There is a well-known quote from you: “The future is already here—it’s just not very evenly distributed.” When you said that in 1999, were you thinking of cities, or perhaps certain cities? Do you think that is the case now to a lesser or greater extent?

It’s a very scalable observation. We can see it from orbit, as electric light versus its absence. We can see it in the differences in infrastructure in various neighborhoods of a city. I can see it in my house, which was built in 1927 and is in process of having its original wiring replaced. We can see it in a human skeleton: where there’s been a joint replaced, the future’s arrived.

Your fiction has depicted wide class gulfs in which “lowlifes” co-exist with the rich and feudallike corporations that concentrate mind-boggling amounts of wealth. Can the “vast squatter conurbs” that you mention in your article in the September issue be seen as a symptom of such widening income disparities? If so, do you think that this disparity will continue to greater extremes as they develop further, and could they potentially restructure the current social order somehow?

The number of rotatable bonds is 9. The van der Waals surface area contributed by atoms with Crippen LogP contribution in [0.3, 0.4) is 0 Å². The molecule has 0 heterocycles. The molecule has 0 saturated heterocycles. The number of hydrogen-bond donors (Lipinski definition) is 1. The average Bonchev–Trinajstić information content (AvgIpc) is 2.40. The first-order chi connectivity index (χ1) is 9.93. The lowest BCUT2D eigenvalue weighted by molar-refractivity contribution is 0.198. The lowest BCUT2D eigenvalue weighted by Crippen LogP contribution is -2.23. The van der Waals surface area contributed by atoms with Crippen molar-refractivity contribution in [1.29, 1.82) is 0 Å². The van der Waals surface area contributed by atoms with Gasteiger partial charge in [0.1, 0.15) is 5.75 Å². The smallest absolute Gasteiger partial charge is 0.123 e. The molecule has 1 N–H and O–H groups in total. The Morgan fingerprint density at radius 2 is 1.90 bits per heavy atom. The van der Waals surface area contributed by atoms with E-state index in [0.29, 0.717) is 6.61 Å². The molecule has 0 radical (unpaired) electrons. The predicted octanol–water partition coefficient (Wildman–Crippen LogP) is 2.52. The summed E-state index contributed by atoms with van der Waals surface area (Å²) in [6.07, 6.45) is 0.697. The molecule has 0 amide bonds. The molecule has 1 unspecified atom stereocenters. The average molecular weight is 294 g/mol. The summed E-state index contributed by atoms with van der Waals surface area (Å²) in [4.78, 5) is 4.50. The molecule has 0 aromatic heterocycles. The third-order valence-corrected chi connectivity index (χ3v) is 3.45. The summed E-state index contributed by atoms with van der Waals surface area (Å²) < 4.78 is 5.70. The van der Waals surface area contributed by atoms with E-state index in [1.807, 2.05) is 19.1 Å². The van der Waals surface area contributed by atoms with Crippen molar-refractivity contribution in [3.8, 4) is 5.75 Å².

I depict those socioeconomic gulfs because they exist and because most of the imagined futures I grew up with tended not to depict them. Migration to cities is now so powerful, so universal, that people will create cities, of sorts, simply through migration—cities that literally consist mainly of the people who inhabit them on a given day.

Przyszłość miast – wywiad z Williamem Gibsonem